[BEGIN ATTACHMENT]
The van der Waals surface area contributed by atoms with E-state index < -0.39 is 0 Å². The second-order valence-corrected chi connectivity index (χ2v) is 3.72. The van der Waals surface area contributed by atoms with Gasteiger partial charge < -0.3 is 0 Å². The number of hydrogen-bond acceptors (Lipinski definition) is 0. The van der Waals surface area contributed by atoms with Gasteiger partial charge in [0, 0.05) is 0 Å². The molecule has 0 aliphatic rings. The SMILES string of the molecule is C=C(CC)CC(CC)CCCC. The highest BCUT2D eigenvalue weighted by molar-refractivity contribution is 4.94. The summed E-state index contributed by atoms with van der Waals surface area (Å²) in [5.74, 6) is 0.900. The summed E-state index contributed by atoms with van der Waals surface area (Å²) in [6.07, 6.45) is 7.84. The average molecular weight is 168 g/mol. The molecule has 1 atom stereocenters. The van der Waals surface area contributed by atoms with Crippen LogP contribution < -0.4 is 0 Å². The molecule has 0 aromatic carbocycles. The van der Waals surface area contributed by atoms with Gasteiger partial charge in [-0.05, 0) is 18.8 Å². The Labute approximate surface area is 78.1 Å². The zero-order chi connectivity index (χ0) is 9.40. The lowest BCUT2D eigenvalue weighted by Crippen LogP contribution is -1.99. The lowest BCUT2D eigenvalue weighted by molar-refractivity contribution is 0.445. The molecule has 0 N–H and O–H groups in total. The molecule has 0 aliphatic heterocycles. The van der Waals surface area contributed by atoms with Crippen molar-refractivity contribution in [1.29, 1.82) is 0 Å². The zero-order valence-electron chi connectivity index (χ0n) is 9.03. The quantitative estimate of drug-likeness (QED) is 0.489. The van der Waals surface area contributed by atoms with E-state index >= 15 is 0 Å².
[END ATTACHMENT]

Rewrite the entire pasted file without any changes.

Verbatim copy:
The van der Waals surface area contributed by atoms with E-state index < -0.39 is 0 Å². The second-order valence-corrected chi connectivity index (χ2v) is 3.72. The van der Waals surface area contributed by atoms with Gasteiger partial charge < -0.3 is 0 Å². The number of hydrogen-bond acceptors (Lipinski definition) is 0. The van der Waals surface area contributed by atoms with Gasteiger partial charge in [0, 0.05) is 0 Å². The molecule has 0 aliphatic rings. The SMILES string of the molecule is C=C(CC)CC(CC)CCCC. The highest BCUT2D eigenvalue weighted by molar-refractivity contribution is 4.94. The summed E-state index contributed by atoms with van der Waals surface area (Å²) in [5.74, 6) is 0.900. The summed E-state index contributed by atoms with van der Waals surface area (Å²) in [6.07, 6.45) is 7.84. The average molecular weight is 168 g/mol. The molecule has 1 atom stereocenters. The van der Waals surface area contributed by atoms with Crippen LogP contribution < -0.4 is 0 Å². The molecule has 0 aromatic carbocycles. The van der Waals surface area contributed by atoms with Gasteiger partial charge in [-0.05, 0) is 18.8 Å². The Labute approximate surface area is 78.1 Å². The zero-order chi connectivity index (χ0) is 9.40. The lowest BCUT2D eigenvalue weighted by Crippen LogP contribution is -1.99. The lowest BCUT2D eigenvalue weighted by molar-refractivity contribution is 0.445. The molecule has 0 N–H and O–H groups in total. The molecule has 0 aliphatic heterocycles. The van der Waals surface area contributed by atoms with Crippen molar-refractivity contribution in [1.29, 1.82) is 0 Å². The zero-order valence-electron chi connectivity index (χ0n) is 9.03. The quantitative estimate of drug-likeness (QED) is 0.489. The van der Waals surface area contributed by atoms with E-state index >= 15 is 0 Å².